Could 2016 be a 2008 redux for Hillary Clinton? If David Axelrod’s claims come true, it will not.
In a Wednesday interview with conservative radio host Hugh Hewitt, Axelrod, the former adviser to President Obama, explained that Hillary Clinton will not succumb to a challenge from Sen. Elizabeth Warren, who has become a darling of the left-wing.
“Can Elizabeth Warren beat her?” Hewitt asked.
“My strong feeling is she’s not going to run. I think she’s trying to influence the direction of the party, and you have more influence as a potential candidate than you do if you take yourself out,” Axelrod began. “So she’s allowing, she’s sticking to this language of I’m not running for president, and titillating people with it, because it gives her more leverage.”
“I don’t think she would beat her. I have high regard for Elizabeth. I don’t think she would beat her,” Axelrod said flatly. “Look, look at the polling, Hugh. Hillary is probably as well-positioned within her own party as any open seat candidate has been in our lifetime. And you know, she’s going to have to go out and work for it.”
“If she assumes anything and doesn’t go out and work for it, and earn it, and make her case and present her, a rationale for a candidacy that resonates with people, then anybody is vulnerable under those circumstances,” Axlerod said. “But you know, I know the team she’s assembling. I have a high regard for them. I have some sense of the kind of thinking she’s doing. I think she’s going to come out of the gate very strong.”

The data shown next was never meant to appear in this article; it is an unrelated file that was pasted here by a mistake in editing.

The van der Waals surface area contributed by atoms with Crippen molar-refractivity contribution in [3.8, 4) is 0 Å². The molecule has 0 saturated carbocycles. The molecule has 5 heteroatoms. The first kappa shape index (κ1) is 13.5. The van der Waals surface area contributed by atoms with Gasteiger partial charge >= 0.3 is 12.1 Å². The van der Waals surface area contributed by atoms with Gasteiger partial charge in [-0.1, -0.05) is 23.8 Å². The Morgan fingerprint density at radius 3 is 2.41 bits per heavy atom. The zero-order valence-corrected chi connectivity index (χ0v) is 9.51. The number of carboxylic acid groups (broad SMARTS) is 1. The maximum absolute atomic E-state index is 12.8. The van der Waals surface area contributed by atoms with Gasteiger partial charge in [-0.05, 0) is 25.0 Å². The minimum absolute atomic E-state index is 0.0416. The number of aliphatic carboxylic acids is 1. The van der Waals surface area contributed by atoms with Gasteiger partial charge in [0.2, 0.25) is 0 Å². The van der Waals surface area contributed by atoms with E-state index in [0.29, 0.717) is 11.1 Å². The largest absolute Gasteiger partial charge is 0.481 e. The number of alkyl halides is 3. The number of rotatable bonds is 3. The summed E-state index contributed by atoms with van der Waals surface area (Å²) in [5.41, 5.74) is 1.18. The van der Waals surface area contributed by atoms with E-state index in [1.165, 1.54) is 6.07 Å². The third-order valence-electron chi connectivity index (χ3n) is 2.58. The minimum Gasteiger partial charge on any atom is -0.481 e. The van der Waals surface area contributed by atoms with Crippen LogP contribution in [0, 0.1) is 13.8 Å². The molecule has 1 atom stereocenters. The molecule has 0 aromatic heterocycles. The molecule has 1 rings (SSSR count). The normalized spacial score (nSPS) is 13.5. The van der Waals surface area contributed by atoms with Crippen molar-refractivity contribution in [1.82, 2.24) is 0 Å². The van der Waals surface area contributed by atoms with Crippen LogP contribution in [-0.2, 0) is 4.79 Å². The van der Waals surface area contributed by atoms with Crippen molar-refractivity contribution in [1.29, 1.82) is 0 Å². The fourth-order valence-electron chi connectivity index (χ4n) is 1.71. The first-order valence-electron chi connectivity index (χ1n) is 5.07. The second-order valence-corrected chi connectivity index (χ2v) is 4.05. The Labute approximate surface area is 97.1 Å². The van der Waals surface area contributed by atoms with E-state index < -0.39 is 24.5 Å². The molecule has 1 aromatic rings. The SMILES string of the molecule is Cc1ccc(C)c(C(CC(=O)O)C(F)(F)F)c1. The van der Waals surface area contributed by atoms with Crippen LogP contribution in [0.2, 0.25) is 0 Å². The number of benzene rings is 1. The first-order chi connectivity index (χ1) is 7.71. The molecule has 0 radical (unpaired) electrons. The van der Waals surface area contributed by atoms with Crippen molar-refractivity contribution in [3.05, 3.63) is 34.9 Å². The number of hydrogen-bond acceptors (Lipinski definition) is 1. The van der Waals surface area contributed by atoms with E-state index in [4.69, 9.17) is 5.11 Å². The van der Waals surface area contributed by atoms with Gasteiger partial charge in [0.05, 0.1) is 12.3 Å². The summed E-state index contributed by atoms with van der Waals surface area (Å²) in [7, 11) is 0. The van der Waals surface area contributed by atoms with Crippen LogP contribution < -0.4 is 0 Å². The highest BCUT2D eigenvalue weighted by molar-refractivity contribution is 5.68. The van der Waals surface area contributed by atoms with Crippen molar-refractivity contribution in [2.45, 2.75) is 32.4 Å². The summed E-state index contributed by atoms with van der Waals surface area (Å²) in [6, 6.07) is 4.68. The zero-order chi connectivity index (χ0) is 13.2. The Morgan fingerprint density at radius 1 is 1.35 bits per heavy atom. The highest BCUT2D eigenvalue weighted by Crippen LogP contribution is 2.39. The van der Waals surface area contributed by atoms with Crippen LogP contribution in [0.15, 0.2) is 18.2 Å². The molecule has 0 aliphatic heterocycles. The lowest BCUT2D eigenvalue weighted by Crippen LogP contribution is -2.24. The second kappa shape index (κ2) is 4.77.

Axelrod’s comments come after a poll conducted by YouGov and MoveOn.org shows the Massachusetts senator leading the former secretary of state in both Iowa and New Hampshire among likely Democratic voters. (RELATED: New Poll Finds Warren Beating Hillary In Iowa And New Hampshire)
“But then…you’re saying that Elizabeth Warren is not the candidate that Barack Obama was, because Barack Obama was in the same position vis-à-vis Hillary in 2007, and he beat Hillary,” Hewitt continued. “And you’re saying Elizabeth Warren couldn’t beat Hillary?”
“No, what I’m saying is that 2007 was, is not 2015 or ’16. There was a dominant issue within the Democratic Party in 2007 and 2008, and that was the war in Iraq,” Axelrod explained. “Obama had opposed it, Hillary had voted for it. That gave him an enormous edge in the race.”
“This is a different time,” Axlerod told Hewitt. “And so there isn’t that kind of galvanizing issue, particularly if Hillary comes out of the box, as I expect she will, talking very clearly about how to buttress the middle class, how to create greater opportunity, how to restore the value that says if you work hard in this country, you can get ahead.”